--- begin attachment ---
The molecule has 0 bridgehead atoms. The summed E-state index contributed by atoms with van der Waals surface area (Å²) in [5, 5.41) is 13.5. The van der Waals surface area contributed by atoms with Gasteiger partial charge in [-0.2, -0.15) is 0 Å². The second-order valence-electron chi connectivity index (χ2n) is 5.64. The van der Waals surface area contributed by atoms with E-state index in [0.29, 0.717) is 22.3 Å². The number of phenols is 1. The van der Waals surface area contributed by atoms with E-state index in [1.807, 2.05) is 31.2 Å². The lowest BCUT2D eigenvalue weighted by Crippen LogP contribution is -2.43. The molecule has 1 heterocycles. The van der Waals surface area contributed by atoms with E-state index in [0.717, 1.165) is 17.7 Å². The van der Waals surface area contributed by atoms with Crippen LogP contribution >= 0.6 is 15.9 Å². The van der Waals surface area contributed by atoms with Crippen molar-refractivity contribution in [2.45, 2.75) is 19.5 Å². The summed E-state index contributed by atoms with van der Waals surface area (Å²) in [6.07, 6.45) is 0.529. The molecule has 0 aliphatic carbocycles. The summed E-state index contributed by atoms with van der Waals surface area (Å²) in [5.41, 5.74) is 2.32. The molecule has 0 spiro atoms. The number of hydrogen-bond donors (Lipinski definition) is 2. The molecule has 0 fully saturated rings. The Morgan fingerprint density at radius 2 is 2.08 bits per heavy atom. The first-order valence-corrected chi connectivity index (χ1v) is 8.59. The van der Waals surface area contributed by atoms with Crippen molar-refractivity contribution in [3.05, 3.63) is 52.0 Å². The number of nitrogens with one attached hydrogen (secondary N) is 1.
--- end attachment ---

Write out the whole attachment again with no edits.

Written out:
The molecule has 0 bridgehead atoms. The summed E-state index contributed by atoms with van der Waals surface area (Å²) in [5, 5.41) is 13.5. The van der Waals surface area contributed by atoms with Gasteiger partial charge in [-0.2, -0.15) is 0 Å². The second-order valence-electron chi connectivity index (χ2n) is 5.64. The van der Waals surface area contributed by atoms with E-state index in [0.29, 0.717) is 22.3 Å². The number of phenols is 1. The van der Waals surface area contributed by atoms with E-state index in [1.807, 2.05) is 31.2 Å². The lowest BCUT2D eigenvalue weighted by Crippen LogP contribution is -2.43. The molecule has 1 heterocycles. The van der Waals surface area contributed by atoms with E-state index in [0.717, 1.165) is 17.7 Å². The van der Waals surface area contributed by atoms with Crippen LogP contribution >= 0.6 is 15.9 Å². The van der Waals surface area contributed by atoms with Crippen molar-refractivity contribution in [2.45, 2.75) is 19.5 Å². The summed E-state index contributed by atoms with van der Waals surface area (Å²) in [6.07, 6.45) is 0.529. The molecule has 0 aliphatic carbocycles. The summed E-state index contributed by atoms with van der Waals surface area (Å²) in [5.41, 5.74) is 2.32. The molecule has 0 spiro atoms. The number of hydrogen-bond donors (Lipinski definition) is 2. The molecule has 0 fully saturated rings. The Morgan fingerprint density at radius 2 is 2.08 bits per heavy atom. The first-order valence-corrected chi connectivity index (χ1v) is 8.59. The van der Waals surface area contributed by atoms with Crippen molar-refractivity contribution in [3.05, 3.63) is 52.0 Å². The number of nitrogens with one attached hydrogen (secondary N) is 1.